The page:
Arvi Kabab (Taro Root Kababs)

Arvi Kabab

Arvi KababLast night I had one of those moments when as a mom you are just about to burst and you just try your best to keep it all inside. Well, I might have had a little outburst still but lets just act like that never happened!

Arvi KababSo it was a busy day, like any other and I was just trying to “smooth sail”, like that that ever happens! Morning rush, followed by a good one hour at the gym (which was probably the only highlight of the day!), followed by work, which you must know if you “work from home” that it also means picking up the toys from the floor while on a conference call, doing the dishes while dictating an email, and eating cereal for lunch while working on the assignment. So somehow got some work done and left a lot undone because it was time to pick up the kids from school. Kids got picked up, then rush to the butterfly’s piano class. By the time we make it home I am already done for the day but the kids still need to be bathed, dinner still needs to be cooked, story books still need to be read, homework still needs to be finished and…….. yup!

Arvi KababArvi KababNow like a good mom (that I can only try to be!), I patiently strive through all of that and end up on the dinner table, ON TIME…. with hot cooked food in front of us. The little one, takes the first bite, gags and spits it out. I tell her, that’s not how you treat your food. She takes another bite and spits it out again. AND that it… I was just about done at this point and I just burst. Luckily god sent the husband back from work, right then and nobody got hurt! Not proud of myself for doing so but definitely empathetic….of myself.

Arvi KababBut at the same time I cannot blame anyone because I was exactly that kid years ago. Equally picky about what I chose to eat, if not more. No, definitely more! One of the many things that I hated to eat was taro root. The slippery slimy texture of it was just a big turn off for me. So much so that I’d imagine things just by the smell of it and even ended up throwing up a couple times. Arvi was an enemy! Mummy was so done with it, just like the current me. But then she also knew magic, mums just do.┬áSo she waved her wand and did magic.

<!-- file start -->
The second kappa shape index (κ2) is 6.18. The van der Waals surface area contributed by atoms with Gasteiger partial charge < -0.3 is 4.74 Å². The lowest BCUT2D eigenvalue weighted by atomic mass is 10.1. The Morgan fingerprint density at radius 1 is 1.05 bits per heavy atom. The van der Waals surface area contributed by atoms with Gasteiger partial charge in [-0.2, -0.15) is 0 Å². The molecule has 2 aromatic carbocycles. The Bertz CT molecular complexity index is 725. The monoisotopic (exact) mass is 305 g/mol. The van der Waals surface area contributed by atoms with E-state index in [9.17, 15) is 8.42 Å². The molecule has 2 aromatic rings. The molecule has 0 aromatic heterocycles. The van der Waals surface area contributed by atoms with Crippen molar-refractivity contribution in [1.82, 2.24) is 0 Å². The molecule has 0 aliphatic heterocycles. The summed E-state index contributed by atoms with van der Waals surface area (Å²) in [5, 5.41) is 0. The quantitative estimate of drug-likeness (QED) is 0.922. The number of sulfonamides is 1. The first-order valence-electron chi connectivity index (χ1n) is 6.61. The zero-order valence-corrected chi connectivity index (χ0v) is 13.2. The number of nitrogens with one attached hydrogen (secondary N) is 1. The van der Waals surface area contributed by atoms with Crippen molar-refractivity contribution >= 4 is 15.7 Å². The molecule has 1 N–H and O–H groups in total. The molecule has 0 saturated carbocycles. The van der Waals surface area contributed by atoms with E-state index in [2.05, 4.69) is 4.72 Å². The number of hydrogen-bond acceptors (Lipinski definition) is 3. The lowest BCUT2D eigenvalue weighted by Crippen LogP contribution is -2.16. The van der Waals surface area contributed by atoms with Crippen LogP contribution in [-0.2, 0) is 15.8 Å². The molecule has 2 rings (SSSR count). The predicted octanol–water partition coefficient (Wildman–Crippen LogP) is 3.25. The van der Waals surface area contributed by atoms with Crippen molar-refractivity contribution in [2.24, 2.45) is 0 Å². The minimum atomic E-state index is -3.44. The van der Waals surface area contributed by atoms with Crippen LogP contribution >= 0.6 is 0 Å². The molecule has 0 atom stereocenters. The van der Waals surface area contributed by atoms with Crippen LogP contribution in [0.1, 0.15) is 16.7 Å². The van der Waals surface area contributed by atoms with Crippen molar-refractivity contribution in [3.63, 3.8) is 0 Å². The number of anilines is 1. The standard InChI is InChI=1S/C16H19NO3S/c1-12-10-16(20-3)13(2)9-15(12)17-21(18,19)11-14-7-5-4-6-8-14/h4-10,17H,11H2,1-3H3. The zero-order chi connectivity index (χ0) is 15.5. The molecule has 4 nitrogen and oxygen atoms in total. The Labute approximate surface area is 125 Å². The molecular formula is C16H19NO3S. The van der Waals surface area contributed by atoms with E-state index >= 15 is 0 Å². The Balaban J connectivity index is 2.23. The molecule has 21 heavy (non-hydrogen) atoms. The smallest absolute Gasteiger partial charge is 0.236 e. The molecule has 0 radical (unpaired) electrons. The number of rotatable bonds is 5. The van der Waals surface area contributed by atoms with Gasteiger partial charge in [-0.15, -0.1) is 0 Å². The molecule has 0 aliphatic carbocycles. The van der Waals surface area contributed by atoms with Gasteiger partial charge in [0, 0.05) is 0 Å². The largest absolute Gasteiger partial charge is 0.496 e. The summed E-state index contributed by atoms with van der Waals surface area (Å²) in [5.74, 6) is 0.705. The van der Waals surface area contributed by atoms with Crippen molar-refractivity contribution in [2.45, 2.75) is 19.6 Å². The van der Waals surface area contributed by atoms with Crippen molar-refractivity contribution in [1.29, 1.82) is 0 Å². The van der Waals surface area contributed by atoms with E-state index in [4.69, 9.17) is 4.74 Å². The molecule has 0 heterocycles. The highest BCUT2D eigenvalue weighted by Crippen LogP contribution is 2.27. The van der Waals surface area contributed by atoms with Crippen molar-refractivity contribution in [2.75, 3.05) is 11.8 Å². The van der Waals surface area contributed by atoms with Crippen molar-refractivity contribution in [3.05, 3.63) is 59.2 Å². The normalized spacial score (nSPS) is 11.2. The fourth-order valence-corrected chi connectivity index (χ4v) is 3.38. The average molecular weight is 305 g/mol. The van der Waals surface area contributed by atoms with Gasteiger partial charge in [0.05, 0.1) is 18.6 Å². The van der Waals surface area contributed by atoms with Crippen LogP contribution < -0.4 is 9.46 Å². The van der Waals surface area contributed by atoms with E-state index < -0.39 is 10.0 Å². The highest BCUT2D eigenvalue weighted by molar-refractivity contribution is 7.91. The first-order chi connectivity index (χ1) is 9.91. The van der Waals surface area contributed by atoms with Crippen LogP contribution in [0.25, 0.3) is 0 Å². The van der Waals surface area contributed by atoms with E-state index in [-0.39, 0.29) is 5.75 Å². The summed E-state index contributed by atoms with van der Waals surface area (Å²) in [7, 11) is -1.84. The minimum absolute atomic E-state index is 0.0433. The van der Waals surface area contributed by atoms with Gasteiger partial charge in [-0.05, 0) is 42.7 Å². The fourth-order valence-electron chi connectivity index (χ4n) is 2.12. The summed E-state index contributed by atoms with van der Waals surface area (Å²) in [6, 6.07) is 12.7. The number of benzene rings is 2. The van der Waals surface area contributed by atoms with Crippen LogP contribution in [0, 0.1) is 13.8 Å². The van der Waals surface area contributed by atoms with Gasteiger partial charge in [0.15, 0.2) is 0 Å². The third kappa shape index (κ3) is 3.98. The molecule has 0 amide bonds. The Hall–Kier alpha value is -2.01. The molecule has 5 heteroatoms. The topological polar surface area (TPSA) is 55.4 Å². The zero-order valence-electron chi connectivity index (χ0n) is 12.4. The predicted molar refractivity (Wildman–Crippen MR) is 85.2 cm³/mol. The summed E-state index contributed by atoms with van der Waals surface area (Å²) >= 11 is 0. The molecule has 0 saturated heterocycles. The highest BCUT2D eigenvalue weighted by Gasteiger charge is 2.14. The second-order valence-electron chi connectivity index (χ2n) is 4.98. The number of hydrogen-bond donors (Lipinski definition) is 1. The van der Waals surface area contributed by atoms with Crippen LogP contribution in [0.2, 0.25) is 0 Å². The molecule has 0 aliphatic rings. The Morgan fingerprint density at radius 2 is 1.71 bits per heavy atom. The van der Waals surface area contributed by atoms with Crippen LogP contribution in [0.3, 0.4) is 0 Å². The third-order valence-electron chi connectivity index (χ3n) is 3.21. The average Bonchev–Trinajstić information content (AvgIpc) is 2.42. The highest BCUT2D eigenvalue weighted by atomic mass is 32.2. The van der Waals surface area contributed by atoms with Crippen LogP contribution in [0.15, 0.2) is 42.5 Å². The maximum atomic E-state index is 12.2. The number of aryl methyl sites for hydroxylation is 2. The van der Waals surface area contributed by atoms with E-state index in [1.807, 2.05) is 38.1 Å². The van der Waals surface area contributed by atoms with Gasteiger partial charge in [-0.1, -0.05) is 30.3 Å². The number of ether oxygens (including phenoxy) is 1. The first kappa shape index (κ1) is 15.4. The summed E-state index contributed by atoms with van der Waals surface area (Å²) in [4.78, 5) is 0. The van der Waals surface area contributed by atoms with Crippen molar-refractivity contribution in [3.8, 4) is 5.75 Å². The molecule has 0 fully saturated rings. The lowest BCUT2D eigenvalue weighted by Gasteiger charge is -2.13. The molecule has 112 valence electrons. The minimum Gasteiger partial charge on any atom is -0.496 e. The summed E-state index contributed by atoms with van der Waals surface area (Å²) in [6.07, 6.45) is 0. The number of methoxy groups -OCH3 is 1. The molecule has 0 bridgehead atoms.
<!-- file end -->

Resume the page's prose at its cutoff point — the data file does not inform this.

Arvi Kabab

She made the most delicious “machi kababs” or fish cutlet, I had ever tasted. It was crispy on the outside, soft on the inside, with clean flavors, nothing too bold and spicy. Something a child would love. And I devoured. I ate and I ate and that dish became one of my favorites for years to come. And then years later well into my adulthood I realized that my mom lied to me and those weren’t fish kababs but actually a kabab made of the most hated root vegetable in my life. Yup, you guessed it… it was tarro! I felt cheated but also amazed by my mothers skills to make a hated vegetable into a favorite. And although I gave her a hard time at the time but tarro still continued to be a favorite and this recipe, one of my favorite ways to cook it.

So I guess instead of getting disappointed because your kid didn’t like something you worked hard on, you can just get more creative and present it in a more fun way. Lesson learned Mummy… lesson learned!


2 lbs Arvi (tarro roots), approx. 10-12 in no.

1/2 teaspoon turmeric

1 teaspoon garlic powder

2 teaspoon amchur (raw mango) powder

1/2 teaspoon cayenne (or red chili powder)

3 tablespoon cooking oil

1 teaspoon nigella

1 medium sized red onion, thinly sliced (approx. 1 cup)

1 teaspoon freshly grated ginger

Salt to taste


Bring a medium sized pot of salted water to boil. Drop taro roots in the boiling water and boil them until cooked through, approx. 30 mins. Drains the water. Allow taro roots to cool. Once cool to handle, peel the skin off. Oil your palms for cooked taro roots can be sticky and press taro roots between your palms to flatten them into tikkis or patties. Line on a plate and set aside.

In a small bowl bring together, all the dry powdered ingredients. Sprinkle evenly on tarro patties, both sides.

Heat oil in a heavy bottom, shallow pan. Add nigella. As it sputters, add sliced onion and sprinkle some salt (1/4 tsp). Cook onion for a couple minutes until they begin to sweat.

Carefully line taro patties on the pan and cook on medium low heat, until both sides are golden brown, flipping them in intervals. Approx. 8-10 minutes.

Serves hot with a spicy chutney as a dip, chilled beaten yogurt drizzled on top and garnished with cayenne and cilantro or as a side with steaming hot lentil soup and rice.


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